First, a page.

When you hear someone talk about branding, what comes to mind? Do you automatically think of a logo? What about the messaging? Trust us when we say that the only thing more disappointing than bad branding is branding that misrepresents what a company actually does.
Step One: Start Talking
We believe that in order to have successful branding, you have to build a strong foundation. At KM&A we understand that you need to spend a lot of time and energy with both the client and your team in order to create a brand. For us, we purposefully kick things off with our clients by having a discovery meeting. This meeting allows us to spend intentional time with our clients to gain an understanding of who they are and how they want to be perceived.
Although a meeting like this can sound a little overwhelming, it’s always a great way for us to start a relationship and identify key messaging for our clients. This allows us to determine their visual and verbal tones – something that we use as a compass for making all branding decisions.
There isn’t a perfect order to building brand guidelines and there are certain processes that vary for each team. Our creative lead, Torrey, tends to start with collecting photographs that speak to the organization’s determined tones and then proceeds from there.
Step Two: Evaluate What You Have
When developing a new brand, it can be tempting to start from scratch, but this is not always the best decision. If your brand has any sort of recognition, keeping elements for long-term clients or customers to recognize is important. Our advice: hold on to any brand equity that your organization may have so that you don’t make things harder on yourself. If something has been developed over the years and then taken down completely, it can become jarring to both the customer and organization.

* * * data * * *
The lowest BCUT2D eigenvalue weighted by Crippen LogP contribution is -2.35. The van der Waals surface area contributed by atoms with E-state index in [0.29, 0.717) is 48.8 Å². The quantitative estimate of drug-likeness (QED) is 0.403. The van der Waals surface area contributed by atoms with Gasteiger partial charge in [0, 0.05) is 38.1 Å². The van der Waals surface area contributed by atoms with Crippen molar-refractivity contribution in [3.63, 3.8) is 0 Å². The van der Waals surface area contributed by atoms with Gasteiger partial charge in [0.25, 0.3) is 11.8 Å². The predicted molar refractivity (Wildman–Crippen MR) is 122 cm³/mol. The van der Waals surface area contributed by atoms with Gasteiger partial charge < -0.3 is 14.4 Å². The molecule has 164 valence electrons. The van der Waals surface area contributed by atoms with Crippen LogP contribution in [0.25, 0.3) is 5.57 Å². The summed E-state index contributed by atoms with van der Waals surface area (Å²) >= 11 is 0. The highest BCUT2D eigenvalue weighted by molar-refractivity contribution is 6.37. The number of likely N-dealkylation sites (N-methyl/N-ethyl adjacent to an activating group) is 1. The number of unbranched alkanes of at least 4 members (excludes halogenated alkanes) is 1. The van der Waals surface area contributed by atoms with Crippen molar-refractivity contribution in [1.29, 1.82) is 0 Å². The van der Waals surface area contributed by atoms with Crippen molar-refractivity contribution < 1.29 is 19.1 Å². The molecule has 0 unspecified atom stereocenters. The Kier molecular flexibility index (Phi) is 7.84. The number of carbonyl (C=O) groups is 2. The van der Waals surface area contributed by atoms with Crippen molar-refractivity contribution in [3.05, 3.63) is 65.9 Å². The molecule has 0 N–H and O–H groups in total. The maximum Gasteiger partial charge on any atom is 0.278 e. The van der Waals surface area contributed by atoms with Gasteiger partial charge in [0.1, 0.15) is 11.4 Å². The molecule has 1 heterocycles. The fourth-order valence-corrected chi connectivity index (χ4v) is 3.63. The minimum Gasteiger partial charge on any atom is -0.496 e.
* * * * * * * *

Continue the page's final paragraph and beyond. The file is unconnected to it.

When integrating an old brand identity with new ideas, try to bring the parts that have worked for the client into your new brand. Does the organization have an interesting color palette? Keep the most recognizable color. Has the organization used the same logo for 75 years? Don’t throw it away completely. Try to take favorite details and put them in a modern perspective without losing the brand equity.
Step Three: Look Towards the Future
The branding framework should be flexible enough that it can be built upon and strong enough to stand on its own. Even the perfect brand does not last forever, so it is key that organizations understand when they need a refresh. A lot of clients don’t know when this needs to happen, so having an outside opinion is so helpful. Torrey suggests that you might need a refresh if you haven’t relooked at your brand in the past three years or if you aren’t getting the brand recognition you should be getting. If you also can’t explain your brand in one sentence, then you may need to start a conversation about a refresh or refocus.
All great brands stand on a strong framework, so investing time and finances will ultimately lead to a lasting ROI. If your organization is in need of reframing your brand or questioning what your branding framework will need, reach out to KM&A and learn how we can help.